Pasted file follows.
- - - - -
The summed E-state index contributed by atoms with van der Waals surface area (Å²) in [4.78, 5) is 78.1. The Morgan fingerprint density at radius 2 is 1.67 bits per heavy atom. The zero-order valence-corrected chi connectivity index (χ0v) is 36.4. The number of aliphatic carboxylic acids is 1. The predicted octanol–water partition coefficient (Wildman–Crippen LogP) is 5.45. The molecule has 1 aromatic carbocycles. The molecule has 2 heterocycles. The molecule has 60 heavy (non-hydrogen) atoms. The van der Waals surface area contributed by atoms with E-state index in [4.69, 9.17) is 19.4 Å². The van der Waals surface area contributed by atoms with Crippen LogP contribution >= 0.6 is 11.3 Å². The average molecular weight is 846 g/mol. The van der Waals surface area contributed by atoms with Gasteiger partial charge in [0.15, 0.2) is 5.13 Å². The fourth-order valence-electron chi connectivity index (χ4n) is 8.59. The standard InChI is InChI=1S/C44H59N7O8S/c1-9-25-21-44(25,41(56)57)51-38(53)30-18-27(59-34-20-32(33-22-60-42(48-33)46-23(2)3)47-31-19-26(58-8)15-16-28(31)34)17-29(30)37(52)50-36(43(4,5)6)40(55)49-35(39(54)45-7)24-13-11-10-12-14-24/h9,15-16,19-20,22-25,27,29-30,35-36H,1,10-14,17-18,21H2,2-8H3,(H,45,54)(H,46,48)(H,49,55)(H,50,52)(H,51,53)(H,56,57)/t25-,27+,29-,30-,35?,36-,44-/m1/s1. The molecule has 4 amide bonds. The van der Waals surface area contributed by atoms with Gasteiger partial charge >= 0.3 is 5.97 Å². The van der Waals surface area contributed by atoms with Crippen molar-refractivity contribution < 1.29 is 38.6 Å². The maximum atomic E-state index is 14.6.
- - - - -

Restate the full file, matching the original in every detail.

The summed E-state index contributed by atoms with van der Waals surface area (Å²) in [4.78, 5) is 78.1. The Morgan fingerprint density at radius 2 is 1.67 bits per heavy atom. The zero-order valence-corrected chi connectivity index (χ0v) is 36.4. The number of aliphatic carboxylic acids is 1. The predicted octanol–water partition coefficient (Wildman–Crippen LogP) is 5.45. The molecule has 1 aromatic carbocycles. The molecule has 2 heterocycles. The molecule has 60 heavy (non-hydrogen) atoms. The van der Waals surface area contributed by atoms with E-state index in [4.69, 9.17) is 19.4 Å². The van der Waals surface area contributed by atoms with Crippen LogP contribution >= 0.6 is 11.3 Å². The average molecular weight is 846 g/mol. The van der Waals surface area contributed by atoms with Gasteiger partial charge in [0.15, 0.2) is 5.13 Å². The fourth-order valence-electron chi connectivity index (χ4n) is 8.59. The standard InChI is InChI=1S/C44H59N7O8S/c1-9-25-21-44(25,41(56)57)51-38(53)30-18-27(59-34-20-32(33-22-60-42(48-33)46-23(2)3)47-31-19-26(58-8)15-16-28(31)34)17-29(30)37(52)50-36(43(4,5)6)40(55)49-35(39(54)45-7)24-13-11-10-12-14-24/h9,15-16,19-20,22-25,27,29-30,35-36H,1,10-14,17-18,21H2,2-8H3,(H,45,54)(H,46,48)(H,49,55)(H,50,52)(H,51,53)(H,56,57)/t25-,27+,29-,30-,35?,36-,44-/m1/s1. The molecule has 4 amide bonds. The van der Waals surface area contributed by atoms with Gasteiger partial charge >= 0.3 is 5.97 Å². The van der Waals surface area contributed by atoms with Crippen molar-refractivity contribution < 1.29 is 38.6 Å². The maximum atomic E-state index is 14.6.